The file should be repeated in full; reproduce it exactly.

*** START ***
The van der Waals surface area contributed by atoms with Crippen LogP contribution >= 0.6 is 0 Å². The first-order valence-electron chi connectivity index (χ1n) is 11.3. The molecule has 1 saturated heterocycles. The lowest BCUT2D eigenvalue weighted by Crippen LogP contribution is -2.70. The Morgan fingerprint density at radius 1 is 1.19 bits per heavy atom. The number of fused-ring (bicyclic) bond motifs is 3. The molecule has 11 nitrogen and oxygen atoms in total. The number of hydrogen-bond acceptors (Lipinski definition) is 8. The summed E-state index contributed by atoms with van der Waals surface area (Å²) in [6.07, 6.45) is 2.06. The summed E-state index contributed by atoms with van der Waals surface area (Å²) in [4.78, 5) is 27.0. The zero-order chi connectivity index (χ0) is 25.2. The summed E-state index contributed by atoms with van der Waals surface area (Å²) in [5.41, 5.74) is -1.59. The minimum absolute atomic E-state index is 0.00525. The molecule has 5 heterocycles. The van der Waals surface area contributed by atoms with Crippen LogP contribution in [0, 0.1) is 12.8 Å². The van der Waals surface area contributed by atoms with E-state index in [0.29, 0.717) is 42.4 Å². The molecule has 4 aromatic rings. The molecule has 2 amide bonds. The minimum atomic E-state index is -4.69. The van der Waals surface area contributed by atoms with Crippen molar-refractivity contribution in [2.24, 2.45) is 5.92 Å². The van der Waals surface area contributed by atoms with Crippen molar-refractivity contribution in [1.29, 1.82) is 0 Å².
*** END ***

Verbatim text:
The van der Waals surface area contributed by atoms with Crippen LogP contribution >= 0.6 is 0 Å². The first-order valence-electron chi connectivity index (χ1n) is 11.3. The molecule has 1 saturated heterocycles. The lowest BCUT2D eigenvalue weighted by Crippen LogP contribution is -2.70. The Morgan fingerprint density at radius 1 is 1.19 bits per heavy atom. The number of fused-ring (bicyclic) bond motifs is 3. The molecule has 11 nitrogen and oxygen atoms in total. The number of hydrogen-bond acceptors (Lipinski definition) is 8. The summed E-state index contributed by atoms with van der Waals surface area (Å²) in [6.07, 6.45) is 2.06. The summed E-state index contributed by atoms with van der Waals surface area (Å²) in [4.78, 5) is 27.0. The zero-order chi connectivity index (χ0) is 25.2. The summed E-state index contributed by atoms with van der Waals surface area (Å²) in [5.41, 5.74) is -1.59. The minimum absolute atomic E-state index is 0.00525. The molecule has 5 heterocycles. The van der Waals surface area contributed by atoms with Crippen LogP contribution in [0, 0.1) is 12.8 Å². The van der Waals surface area contributed by atoms with E-state index in [0.29, 0.717) is 42.4 Å². The molecule has 4 aromatic rings. The molecule has 2 amide bonds. The minimum atomic E-state index is -4.69. The van der Waals surface area contributed by atoms with Crippen molar-refractivity contribution in [2.24, 2.45) is 5.92 Å². The van der Waals surface area contributed by atoms with Crippen molar-refractivity contribution in [1.29, 1.82) is 0 Å².